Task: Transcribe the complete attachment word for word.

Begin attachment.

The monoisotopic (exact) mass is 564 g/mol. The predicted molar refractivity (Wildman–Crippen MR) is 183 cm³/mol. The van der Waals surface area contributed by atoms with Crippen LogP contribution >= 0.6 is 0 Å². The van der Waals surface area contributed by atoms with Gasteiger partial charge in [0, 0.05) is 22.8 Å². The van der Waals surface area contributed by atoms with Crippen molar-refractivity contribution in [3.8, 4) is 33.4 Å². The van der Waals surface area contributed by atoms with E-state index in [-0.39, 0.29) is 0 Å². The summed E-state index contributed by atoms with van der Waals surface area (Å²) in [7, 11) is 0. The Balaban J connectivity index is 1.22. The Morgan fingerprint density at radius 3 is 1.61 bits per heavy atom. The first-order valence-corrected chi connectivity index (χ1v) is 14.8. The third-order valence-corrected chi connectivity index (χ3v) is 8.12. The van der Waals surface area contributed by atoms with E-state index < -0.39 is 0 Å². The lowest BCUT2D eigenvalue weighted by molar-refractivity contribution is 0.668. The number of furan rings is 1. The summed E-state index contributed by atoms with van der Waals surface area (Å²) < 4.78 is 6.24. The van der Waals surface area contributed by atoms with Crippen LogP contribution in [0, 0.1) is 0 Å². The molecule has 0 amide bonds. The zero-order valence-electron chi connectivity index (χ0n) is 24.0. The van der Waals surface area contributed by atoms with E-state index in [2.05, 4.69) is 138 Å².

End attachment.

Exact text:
The monoisotopic (exact) mass is 564 g/mol. The predicted molar refractivity (Wildman–Crippen MR) is 183 cm³/mol. The van der Waals surface area contributed by atoms with Crippen LogP contribution >= 0.6 is 0 Å². The van der Waals surface area contributed by atoms with Gasteiger partial charge in [0, 0.05) is 22.8 Å². The van der Waals surface area contributed by atoms with Crippen molar-refractivity contribution in [3.8, 4) is 33.4 Å². The van der Waals surface area contributed by atoms with E-state index in [-0.39, 0.29) is 0 Å². The summed E-state index contributed by atoms with van der Waals surface area (Å²) in [7, 11) is 0. The Balaban J connectivity index is 1.22. The Morgan fingerprint density at radius 3 is 1.61 bits per heavy atom. The first-order valence-corrected chi connectivity index (χ1v) is 14.8. The third-order valence-corrected chi connectivity index (χ3v) is 8.12. The van der Waals surface area contributed by atoms with E-state index < -0.39 is 0 Å². The lowest BCUT2D eigenvalue weighted by molar-refractivity contribution is 0.668. The number of furan rings is 1. The summed E-state index contributed by atoms with van der Waals surface area (Å²) < 4.78 is 6.24. The van der Waals surface area contributed by atoms with Crippen LogP contribution in [0, 0.1) is 0 Å². The molecule has 0 amide bonds. The zero-order valence-electron chi connectivity index (χ0n) is 24.0. The van der Waals surface area contributed by atoms with E-state index in [2.05, 4.69) is 138 Å².